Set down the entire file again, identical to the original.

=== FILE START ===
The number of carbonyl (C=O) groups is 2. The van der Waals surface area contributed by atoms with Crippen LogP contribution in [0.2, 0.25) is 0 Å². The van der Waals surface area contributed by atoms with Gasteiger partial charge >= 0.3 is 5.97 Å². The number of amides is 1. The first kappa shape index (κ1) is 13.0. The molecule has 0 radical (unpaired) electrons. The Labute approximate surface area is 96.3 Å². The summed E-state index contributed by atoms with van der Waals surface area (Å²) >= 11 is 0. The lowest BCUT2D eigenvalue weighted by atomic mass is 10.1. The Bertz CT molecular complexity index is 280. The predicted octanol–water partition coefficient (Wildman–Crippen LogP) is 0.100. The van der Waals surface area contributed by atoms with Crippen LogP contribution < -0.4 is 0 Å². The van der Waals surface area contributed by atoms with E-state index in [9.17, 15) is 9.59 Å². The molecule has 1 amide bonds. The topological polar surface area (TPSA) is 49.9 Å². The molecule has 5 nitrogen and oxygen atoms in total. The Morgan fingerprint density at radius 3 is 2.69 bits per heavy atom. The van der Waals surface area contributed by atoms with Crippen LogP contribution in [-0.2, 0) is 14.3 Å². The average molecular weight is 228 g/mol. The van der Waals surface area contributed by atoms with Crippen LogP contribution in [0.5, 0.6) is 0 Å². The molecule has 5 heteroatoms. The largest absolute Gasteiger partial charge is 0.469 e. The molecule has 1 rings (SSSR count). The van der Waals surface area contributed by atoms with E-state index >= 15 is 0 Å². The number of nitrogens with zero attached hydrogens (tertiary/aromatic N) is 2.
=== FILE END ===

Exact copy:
The number of carbonyl (C=O) groups is 2. The van der Waals surface area contributed by atoms with Crippen LogP contribution in [0.2, 0.25) is 0 Å². The van der Waals surface area contributed by atoms with Gasteiger partial charge >= 0.3 is 5.97 Å². The number of amides is 1. The first kappa shape index (κ1) is 13.0. The molecule has 0 radical (unpaired) electrons. The Labute approximate surface area is 96.3 Å². The summed E-state index contributed by atoms with van der Waals surface area (Å²) >= 11 is 0. The lowest BCUT2D eigenvalue weighted by atomic mass is 10.1. The Bertz CT molecular complexity index is 280. The predicted octanol–water partition coefficient (Wildman–Crippen LogP) is 0.100. The van der Waals surface area contributed by atoms with Crippen LogP contribution < -0.4 is 0 Å². The van der Waals surface area contributed by atoms with E-state index in [9.17, 15) is 9.59 Å². The molecule has 1 amide bonds. The topological polar surface area (TPSA) is 49.9 Å². The molecule has 5 nitrogen and oxygen atoms in total. The Morgan fingerprint density at radius 3 is 2.69 bits per heavy atom. The van der Waals surface area contributed by atoms with Crippen LogP contribution in [-0.2, 0) is 14.3 Å². The average molecular weight is 228 g/mol. The van der Waals surface area contributed by atoms with Crippen LogP contribution in [0.5, 0.6) is 0 Å². The molecule has 5 heteroatoms. The largest absolute Gasteiger partial charge is 0.469 e. The molecule has 1 rings (SSSR count). The van der Waals surface area contributed by atoms with E-state index >= 15 is 0 Å². The number of nitrogens with zero attached hydrogens (tertiary/aromatic N) is 2.